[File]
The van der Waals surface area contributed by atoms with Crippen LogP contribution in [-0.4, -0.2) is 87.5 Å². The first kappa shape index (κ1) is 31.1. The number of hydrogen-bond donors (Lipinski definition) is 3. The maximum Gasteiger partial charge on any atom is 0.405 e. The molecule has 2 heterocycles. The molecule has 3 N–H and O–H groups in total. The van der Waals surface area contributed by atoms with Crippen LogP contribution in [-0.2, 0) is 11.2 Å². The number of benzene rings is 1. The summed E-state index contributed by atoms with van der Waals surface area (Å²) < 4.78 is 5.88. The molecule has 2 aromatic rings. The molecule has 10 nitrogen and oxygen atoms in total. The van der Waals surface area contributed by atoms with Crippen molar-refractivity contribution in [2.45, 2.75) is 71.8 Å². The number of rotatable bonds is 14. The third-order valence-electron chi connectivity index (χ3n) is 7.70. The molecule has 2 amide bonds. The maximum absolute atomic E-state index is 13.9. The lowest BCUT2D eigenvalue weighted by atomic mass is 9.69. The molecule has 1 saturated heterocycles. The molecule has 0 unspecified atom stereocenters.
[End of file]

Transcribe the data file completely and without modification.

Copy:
The van der Waals surface area contributed by atoms with Crippen LogP contribution in [-0.4, -0.2) is 87.5 Å². The first kappa shape index (κ1) is 31.1. The number of hydrogen-bond donors (Lipinski definition) is 3. The maximum Gasteiger partial charge on any atom is 0.405 e. The molecule has 2 heterocycles. The molecule has 3 N–H and O–H groups in total. The van der Waals surface area contributed by atoms with Crippen LogP contribution in [-0.2, 0) is 11.2 Å². The number of benzene rings is 1. The summed E-state index contributed by atoms with van der Waals surface area (Å²) < 4.78 is 5.88. The molecule has 2 aromatic rings. The molecule has 10 nitrogen and oxygen atoms in total. The van der Waals surface area contributed by atoms with Crippen molar-refractivity contribution in [2.45, 2.75) is 71.8 Å². The number of rotatable bonds is 14. The third-order valence-electron chi connectivity index (χ3n) is 7.70. The molecule has 2 amide bonds. The maximum absolute atomic E-state index is 13.9. The lowest BCUT2D eigenvalue weighted by atomic mass is 9.69. The molecule has 1 saturated heterocycles. The molecule has 0 unspecified atom stereocenters.